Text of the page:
In the United States, every year, about 16 people will get attacked by sharks. Despite what the media sometimes portrays, sharks are not bloodthirsty savages eager for the taste of human meat. If they’re attracted to you, it’s because they:
- smell blood
- you’re moving in an erratic enough fashion that you draw the shark’s attention
- they think your jet ski is food
Are sharks attracted to jet skis?
Most of the time you will be travelling at speed on your jet ski. Just like speed boats, sharks won’t be interested and it’s extremely unlikely that they would give chase to your jet ski.
So, in conclusion, sharks are not attracted to jets whilst they are in motion, and it’s impossible for the shark to outrun or go faster than the speeds you will travel at.
However, there is an instance where you could be at risk of a shark attack, and that’s when you’re stationary sat on top of the water on your jet ski.
An inquisitive shark could see the shadow of your jet ski at your feet dangling into the water. Whilst very rare, this could be enough encouragement to the shark to come and take a closer look at the jet ski.
Thankfully if you do see this happening, you now know what to do; jet skis are faster than sharks, so open up the throttle and get yourself going again quick smart. The noise of the jet ski will also probably scare the shark.
So, whilst sharks might be attracted to a static jet ski, once you’re motoring it’s very unlikely that they would show any interest at all.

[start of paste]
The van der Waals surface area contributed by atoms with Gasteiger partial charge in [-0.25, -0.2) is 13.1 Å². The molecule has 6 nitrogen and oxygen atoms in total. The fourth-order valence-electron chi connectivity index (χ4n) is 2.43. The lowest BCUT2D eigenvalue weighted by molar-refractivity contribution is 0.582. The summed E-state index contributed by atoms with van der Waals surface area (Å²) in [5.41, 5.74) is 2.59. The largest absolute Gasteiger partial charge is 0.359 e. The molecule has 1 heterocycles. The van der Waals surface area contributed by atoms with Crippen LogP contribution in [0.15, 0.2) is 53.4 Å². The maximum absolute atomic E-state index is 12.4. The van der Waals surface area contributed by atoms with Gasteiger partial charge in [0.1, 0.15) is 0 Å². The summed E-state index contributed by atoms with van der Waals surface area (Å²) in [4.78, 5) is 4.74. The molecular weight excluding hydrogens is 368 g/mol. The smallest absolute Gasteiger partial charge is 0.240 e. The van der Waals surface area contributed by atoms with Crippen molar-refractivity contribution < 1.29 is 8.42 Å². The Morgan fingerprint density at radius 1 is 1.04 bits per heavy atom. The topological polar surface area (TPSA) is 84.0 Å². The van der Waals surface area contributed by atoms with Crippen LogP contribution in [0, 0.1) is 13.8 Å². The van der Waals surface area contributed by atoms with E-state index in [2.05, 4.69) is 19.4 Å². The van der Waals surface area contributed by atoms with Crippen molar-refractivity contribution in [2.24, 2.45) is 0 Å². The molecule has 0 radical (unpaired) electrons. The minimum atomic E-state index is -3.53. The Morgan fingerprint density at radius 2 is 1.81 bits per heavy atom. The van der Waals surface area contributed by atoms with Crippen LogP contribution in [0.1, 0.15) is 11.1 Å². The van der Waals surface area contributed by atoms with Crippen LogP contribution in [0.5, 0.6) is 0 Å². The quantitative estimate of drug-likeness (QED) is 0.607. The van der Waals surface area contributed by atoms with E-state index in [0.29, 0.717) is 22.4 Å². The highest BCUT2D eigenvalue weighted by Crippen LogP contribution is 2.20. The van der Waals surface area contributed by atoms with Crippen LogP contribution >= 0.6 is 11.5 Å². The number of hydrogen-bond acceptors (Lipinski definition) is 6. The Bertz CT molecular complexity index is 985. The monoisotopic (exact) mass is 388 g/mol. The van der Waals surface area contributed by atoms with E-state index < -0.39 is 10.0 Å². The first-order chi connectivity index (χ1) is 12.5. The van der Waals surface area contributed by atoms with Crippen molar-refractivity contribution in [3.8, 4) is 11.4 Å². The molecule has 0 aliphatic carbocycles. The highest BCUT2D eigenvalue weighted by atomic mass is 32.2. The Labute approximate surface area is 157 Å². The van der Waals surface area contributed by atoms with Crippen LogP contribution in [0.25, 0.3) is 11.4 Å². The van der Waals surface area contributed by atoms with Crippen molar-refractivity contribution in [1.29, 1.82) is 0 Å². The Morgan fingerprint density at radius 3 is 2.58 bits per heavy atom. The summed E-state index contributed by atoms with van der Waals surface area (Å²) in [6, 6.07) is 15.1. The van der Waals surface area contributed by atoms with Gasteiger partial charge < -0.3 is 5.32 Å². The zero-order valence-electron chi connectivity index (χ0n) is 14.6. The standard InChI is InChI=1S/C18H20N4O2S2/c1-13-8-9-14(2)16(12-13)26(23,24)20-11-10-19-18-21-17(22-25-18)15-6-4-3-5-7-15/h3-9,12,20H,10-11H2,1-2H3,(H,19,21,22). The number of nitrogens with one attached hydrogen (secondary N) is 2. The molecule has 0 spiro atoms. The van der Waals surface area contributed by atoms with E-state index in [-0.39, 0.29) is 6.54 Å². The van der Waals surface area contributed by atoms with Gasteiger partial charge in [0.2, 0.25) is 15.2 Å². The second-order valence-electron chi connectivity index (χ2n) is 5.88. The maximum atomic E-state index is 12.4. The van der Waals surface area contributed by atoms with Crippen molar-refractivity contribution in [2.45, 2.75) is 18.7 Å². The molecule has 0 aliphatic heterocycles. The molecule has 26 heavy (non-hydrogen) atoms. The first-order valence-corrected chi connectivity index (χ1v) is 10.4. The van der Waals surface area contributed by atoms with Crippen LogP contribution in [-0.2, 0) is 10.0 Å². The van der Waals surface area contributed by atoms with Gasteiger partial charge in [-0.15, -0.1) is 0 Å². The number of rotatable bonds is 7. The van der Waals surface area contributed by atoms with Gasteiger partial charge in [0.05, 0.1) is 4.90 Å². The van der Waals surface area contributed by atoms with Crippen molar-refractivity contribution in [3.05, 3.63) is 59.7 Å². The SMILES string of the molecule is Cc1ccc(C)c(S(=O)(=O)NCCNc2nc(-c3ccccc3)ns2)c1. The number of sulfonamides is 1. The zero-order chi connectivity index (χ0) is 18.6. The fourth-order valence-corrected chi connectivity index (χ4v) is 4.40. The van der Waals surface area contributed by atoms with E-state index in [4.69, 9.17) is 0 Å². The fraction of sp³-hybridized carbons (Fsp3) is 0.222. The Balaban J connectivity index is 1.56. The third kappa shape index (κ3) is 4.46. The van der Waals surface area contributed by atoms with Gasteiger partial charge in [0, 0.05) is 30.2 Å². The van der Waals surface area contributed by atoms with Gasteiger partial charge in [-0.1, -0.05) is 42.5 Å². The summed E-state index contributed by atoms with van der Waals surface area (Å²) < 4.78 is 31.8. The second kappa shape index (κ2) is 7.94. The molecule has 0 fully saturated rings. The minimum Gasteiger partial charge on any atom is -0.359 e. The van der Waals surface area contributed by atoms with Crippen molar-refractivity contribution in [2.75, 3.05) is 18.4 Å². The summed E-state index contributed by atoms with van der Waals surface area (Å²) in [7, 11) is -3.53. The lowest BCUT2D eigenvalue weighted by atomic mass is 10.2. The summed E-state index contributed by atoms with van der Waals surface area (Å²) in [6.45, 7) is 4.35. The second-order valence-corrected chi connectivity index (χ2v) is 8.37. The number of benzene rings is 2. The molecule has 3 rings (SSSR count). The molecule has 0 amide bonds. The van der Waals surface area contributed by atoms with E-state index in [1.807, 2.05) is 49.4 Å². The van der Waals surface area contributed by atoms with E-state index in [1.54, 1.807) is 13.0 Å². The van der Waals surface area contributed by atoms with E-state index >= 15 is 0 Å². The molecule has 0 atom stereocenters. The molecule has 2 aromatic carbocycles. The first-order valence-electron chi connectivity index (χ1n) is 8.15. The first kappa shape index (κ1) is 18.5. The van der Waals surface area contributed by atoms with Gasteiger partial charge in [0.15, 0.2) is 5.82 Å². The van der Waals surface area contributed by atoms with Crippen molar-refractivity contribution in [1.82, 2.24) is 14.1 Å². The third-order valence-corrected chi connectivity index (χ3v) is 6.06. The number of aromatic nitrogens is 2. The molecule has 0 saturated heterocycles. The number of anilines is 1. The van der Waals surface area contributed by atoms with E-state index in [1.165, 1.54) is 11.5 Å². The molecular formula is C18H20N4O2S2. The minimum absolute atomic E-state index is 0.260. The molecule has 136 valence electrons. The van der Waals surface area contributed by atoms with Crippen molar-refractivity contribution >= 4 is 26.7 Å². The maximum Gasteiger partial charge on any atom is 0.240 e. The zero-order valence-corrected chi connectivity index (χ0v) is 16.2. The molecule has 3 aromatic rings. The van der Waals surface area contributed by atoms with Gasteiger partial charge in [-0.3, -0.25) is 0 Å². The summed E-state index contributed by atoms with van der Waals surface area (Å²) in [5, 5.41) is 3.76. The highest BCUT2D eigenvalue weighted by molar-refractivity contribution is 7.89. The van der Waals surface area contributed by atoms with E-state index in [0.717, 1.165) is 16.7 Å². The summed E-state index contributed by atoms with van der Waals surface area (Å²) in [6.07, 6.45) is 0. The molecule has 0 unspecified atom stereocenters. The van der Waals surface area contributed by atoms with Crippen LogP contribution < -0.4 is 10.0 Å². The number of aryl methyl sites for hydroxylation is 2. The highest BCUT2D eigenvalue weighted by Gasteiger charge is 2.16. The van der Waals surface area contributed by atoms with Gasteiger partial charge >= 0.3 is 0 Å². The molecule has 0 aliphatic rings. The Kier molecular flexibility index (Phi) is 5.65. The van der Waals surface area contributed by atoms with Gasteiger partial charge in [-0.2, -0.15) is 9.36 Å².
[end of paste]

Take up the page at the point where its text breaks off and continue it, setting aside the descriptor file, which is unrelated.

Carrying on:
But that’s not to say shark attacks on jet skiers hasn’t happened. Let’s look at some statistics.
Jet ski shark attack statistics from 2018
The International Shark Attack File recently published its findings relating to 130 shark attacks globally in 2018. Of the 130 attacks that were studied, 66 were recorded as being unprovoked. That means where the shark attacked a person with no fault on the human (view source).
The statistics don’t publish data relating to shark attacks on jet skis, but what they do is state how many attacks were on boats. We have to assume that includes jet skis.
It stated that of the attacks studied, only 9 were boat attacks. Even if they were some jet skis includes in that data, it’s an extremely low risk.
What may cause you reason for concern is what the study said about when shark attacks take place; when there are more humans in the water… yep, and that could mean those jet skiing.
Here’s a quote from the research: